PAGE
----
One of the most effective ways to lose weight is to enlist the help of a friend. A diet and exercise buddy can give you support when you are feeling unmotivated to exercise, or help you resist the siren call of readily available doughnuts. Going through the same activities together can help you both stay on the positive path.
By the same logic, you can find a financial friend for mutual help with saving and investing. You can help each other resist the temptation to buy that unnecessary power tool or wildly overpriced pair of shoes, and serve as a double check on each other for investment decisions. You will have a savings and investment friend – in other words, a money buddy.
It is important to choose your money buddy carefully. If you both have careless attitudes toward money and similar blind spots, you will help each other in the wrong direction.
Preferably, your money buddy should have good financial habits and a reasonable amount in common with your financial situation so he/she can understand the challenges you face. The best situation is if you have complementary areas of difficulty – for example, one of you may be excellent at saving money but poor at choosing investments and the other may be great at investing but rarely saves enough money to invest.
You and your money buddy should meet to discuss your goals and how you plan to meet those goals, and then meet regularly to go over your collective progress. Regular meetings are important to maintain positive momentum and to keep from backsliding into bad habits.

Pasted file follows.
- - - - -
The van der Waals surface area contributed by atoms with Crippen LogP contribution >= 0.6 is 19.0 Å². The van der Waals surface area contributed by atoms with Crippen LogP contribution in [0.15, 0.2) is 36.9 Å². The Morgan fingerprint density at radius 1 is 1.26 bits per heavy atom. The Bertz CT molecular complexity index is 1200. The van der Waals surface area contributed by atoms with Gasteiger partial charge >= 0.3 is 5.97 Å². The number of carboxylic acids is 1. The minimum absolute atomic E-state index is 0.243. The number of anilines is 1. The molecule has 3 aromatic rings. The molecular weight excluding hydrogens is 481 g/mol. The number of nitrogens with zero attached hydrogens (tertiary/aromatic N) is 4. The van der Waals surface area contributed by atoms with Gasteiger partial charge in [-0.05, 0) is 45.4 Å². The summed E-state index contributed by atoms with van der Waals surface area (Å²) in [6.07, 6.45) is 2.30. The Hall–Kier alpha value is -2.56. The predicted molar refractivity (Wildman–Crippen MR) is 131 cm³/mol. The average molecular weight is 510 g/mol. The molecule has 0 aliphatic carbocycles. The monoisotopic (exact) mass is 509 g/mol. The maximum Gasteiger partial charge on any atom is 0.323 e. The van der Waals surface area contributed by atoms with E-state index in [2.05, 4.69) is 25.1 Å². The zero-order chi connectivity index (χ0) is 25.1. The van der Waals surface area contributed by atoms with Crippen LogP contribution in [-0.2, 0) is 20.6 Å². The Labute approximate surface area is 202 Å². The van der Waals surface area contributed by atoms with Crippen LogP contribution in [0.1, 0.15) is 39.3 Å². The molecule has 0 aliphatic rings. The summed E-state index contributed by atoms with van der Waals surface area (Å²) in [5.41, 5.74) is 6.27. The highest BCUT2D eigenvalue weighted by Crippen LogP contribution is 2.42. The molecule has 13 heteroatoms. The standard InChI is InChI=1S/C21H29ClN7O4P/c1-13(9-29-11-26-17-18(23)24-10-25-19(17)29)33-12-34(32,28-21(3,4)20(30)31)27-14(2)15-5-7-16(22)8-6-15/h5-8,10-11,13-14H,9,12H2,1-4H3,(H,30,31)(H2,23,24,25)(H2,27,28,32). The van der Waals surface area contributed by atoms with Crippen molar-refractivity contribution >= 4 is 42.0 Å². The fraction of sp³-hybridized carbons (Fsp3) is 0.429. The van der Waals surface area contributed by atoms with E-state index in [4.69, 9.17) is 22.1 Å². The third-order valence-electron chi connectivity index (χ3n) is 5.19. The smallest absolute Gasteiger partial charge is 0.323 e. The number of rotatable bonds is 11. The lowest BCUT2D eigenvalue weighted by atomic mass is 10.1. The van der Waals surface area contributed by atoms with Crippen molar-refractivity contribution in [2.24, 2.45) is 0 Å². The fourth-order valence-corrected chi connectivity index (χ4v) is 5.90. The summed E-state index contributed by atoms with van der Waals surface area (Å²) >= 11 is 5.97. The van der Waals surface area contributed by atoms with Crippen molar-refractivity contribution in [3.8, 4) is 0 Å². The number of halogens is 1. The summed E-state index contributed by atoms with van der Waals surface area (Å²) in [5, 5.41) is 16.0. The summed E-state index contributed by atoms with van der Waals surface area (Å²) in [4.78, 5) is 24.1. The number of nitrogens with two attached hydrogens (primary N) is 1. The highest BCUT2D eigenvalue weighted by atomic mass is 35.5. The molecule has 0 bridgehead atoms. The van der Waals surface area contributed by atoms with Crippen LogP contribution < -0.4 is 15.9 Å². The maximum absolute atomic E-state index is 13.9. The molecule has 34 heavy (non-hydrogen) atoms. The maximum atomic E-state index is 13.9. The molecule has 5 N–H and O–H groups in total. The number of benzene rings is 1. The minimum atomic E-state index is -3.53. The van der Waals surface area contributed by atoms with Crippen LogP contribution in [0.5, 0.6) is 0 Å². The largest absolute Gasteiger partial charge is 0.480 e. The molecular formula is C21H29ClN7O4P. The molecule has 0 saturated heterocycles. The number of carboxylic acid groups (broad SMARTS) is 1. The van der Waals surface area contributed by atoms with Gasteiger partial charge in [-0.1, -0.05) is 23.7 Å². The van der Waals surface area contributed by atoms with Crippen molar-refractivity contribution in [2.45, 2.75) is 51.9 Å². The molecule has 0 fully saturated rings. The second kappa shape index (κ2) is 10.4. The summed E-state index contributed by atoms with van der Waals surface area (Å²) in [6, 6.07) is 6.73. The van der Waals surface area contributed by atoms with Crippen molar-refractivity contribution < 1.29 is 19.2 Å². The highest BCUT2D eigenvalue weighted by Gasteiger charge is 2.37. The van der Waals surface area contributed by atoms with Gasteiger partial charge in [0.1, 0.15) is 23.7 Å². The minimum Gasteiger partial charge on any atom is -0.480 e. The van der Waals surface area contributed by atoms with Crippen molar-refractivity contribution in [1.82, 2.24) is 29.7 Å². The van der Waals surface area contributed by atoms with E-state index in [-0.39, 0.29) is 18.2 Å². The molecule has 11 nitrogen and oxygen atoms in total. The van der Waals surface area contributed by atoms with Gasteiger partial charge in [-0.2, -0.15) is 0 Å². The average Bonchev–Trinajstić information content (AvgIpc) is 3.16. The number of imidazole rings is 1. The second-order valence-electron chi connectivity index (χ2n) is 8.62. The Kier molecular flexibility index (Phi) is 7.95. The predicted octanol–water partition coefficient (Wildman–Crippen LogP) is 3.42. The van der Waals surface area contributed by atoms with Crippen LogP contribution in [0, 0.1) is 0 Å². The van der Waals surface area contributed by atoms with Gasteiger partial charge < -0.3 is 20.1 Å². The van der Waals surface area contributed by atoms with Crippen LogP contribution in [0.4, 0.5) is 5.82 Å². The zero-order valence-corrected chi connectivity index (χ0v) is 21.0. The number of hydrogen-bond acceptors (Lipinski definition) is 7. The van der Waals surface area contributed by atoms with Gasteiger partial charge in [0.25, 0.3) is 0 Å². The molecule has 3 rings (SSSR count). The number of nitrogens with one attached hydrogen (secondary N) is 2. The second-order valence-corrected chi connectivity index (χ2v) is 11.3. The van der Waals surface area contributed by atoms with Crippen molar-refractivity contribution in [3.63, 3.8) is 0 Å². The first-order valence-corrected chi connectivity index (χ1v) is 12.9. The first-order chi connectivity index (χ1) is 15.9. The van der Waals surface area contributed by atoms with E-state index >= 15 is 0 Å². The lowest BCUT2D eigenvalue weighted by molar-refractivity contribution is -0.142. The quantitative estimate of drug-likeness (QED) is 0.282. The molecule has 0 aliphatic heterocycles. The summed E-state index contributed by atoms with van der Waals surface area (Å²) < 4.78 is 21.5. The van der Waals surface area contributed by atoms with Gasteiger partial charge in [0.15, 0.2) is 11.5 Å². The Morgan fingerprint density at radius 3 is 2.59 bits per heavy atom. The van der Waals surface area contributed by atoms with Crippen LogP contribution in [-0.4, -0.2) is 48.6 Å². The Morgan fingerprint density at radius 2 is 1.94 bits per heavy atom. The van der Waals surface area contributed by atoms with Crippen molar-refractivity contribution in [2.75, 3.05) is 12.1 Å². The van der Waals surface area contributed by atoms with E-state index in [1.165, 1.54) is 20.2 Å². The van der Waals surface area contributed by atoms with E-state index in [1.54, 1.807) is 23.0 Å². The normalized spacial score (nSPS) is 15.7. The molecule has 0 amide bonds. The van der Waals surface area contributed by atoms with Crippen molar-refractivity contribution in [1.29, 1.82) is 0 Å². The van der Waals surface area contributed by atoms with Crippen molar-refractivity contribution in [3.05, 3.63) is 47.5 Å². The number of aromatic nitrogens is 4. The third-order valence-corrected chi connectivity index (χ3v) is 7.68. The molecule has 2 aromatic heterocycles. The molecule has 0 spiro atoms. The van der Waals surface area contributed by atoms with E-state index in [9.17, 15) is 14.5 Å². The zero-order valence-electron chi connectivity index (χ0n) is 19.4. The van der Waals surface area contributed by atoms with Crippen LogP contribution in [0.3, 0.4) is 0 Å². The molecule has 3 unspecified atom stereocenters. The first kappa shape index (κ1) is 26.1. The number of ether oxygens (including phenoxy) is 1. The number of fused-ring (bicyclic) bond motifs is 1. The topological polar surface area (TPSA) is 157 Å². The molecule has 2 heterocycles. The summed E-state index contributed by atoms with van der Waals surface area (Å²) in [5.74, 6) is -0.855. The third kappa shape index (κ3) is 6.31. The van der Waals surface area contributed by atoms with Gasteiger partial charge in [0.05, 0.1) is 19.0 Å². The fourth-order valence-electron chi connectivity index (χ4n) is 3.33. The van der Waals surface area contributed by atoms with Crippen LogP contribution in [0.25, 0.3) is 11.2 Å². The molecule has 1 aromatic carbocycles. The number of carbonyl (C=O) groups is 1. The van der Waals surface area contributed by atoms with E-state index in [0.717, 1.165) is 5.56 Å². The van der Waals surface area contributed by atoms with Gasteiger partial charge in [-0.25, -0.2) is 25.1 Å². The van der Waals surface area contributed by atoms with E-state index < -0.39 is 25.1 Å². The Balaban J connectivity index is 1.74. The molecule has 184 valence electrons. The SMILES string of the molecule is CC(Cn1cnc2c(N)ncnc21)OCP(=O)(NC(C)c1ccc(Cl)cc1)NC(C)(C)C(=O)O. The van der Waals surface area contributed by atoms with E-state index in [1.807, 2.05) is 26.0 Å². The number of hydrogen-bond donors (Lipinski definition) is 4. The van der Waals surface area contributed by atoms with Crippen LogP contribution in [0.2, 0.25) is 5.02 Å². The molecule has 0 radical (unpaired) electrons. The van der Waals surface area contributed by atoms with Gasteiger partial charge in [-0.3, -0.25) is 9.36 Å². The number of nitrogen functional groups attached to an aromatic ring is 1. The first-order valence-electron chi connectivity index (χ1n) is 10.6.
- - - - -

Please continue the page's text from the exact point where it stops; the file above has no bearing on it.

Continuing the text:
If you can’t find one suitable buddy, how about a half-dozen? Money clubs, groups analogous to book clubs, are being formed throughout the country by people with similar interests and financial goals.
Money clubs tend to be a combination of collective financial assistance and social gathering – it is a reason to get together with friends as well as to help give each other support and advice. Focusing on the positive and highlighting everyone’s areas of progress is important. Negative attitudes and constant complaining about your situation is likely to get you removed from a money club.
Many money clubs have been started by women and are exclusively for women – but there is no reason that men cannot start a money club, or benefit from membership in one. If you cannot find a money club, start one of your own.
If those options don’t suit you, how about investment clubs? While they are waning in popularity because of the ease of online investing and the wealth of available information, investment clubs still exist. They may be self-directed, where you all meet to share advice and then invest independently, or they may pool resources for investment.
From the savings side, you can start a similar group with money challenges. Challenging your friends with an achievable savings goal in a set time can be a great source of motivation while adding some fun elements. Thanks to social media, they are simple to start and feedback is easy to share. To add extra spice, make an inexpensive silly prize for the winner.
Many such clubs can be found with online searches, but others are private and difficult to locate. If you would like to start one of your own, there are plenty of online resources available to help you learn the ropes.
If you are having trouble staying on the financial track, seek the support of a trusted money buddy – whether it is an individual or a group.